The long story of nursing shortage in the US

By Crsipin R. Aranda/ – A nurse should be familiar with a heart bypass: an open heart surgical procedure allowing blood to flow to the heart via alternative routes, if one or several vessels are blocked and thus, deprive the heart of the much-needed blood to keep it pumping and the patient alive.

Where four blood vessels are blocked, quadruple bypass is usually done to reroute the blood supply to keep a patient from suffering a fatal heart attack.

The US needs a bypass – apparently more than just a quadruple is needed – to keep the supply of registered nurses to the country to keep the healthcare of American citizens and residents at safe levels.

America’s need for nurses triggered the creation of the H-1A visa, through the Immigration and Nursing Relief Act of 1989. When the program ended in 1995, another visa was created, the H-1C. In 1990, the H-1B visa came into being for professionals.

It was during this period that nurses from the Philippines were able to work and later obtain permanent resident status in the US. Demand for nurses and the nurse-specific visas alleviated the shortage somehow. Meanwhile, advocacy groups in the US lobbied for action that would increase the number of nursing graduates from schools that are rewarded with funds.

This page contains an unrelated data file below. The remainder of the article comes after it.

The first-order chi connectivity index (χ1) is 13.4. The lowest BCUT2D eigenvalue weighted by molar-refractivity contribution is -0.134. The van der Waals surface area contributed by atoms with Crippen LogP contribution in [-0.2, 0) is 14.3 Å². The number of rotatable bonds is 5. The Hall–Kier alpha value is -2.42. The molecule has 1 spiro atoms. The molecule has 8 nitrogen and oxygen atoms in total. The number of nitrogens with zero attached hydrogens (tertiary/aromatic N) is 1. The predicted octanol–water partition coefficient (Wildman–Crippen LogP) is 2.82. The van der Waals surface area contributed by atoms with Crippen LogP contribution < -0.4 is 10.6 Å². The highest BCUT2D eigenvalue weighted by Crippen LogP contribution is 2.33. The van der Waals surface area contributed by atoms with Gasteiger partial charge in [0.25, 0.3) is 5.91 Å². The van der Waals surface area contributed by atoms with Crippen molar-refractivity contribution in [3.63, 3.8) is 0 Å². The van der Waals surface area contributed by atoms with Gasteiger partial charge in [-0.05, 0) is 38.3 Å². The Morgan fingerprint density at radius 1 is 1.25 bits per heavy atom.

Private partnerships were created to increase student statistics while government intervention from the federal to the state level rewarded schools with additional budgetary outlays.

The American Nursing Association (ANA), for example, issued policy statements and call to action for healthcare organizations to sound off their representatives in Washington, as well as employers to revise the way nurses are valued, while seeking adequate compensation and providing a clearer career pathway initially by funding nurses’ education, whether continuing education or academic progression.


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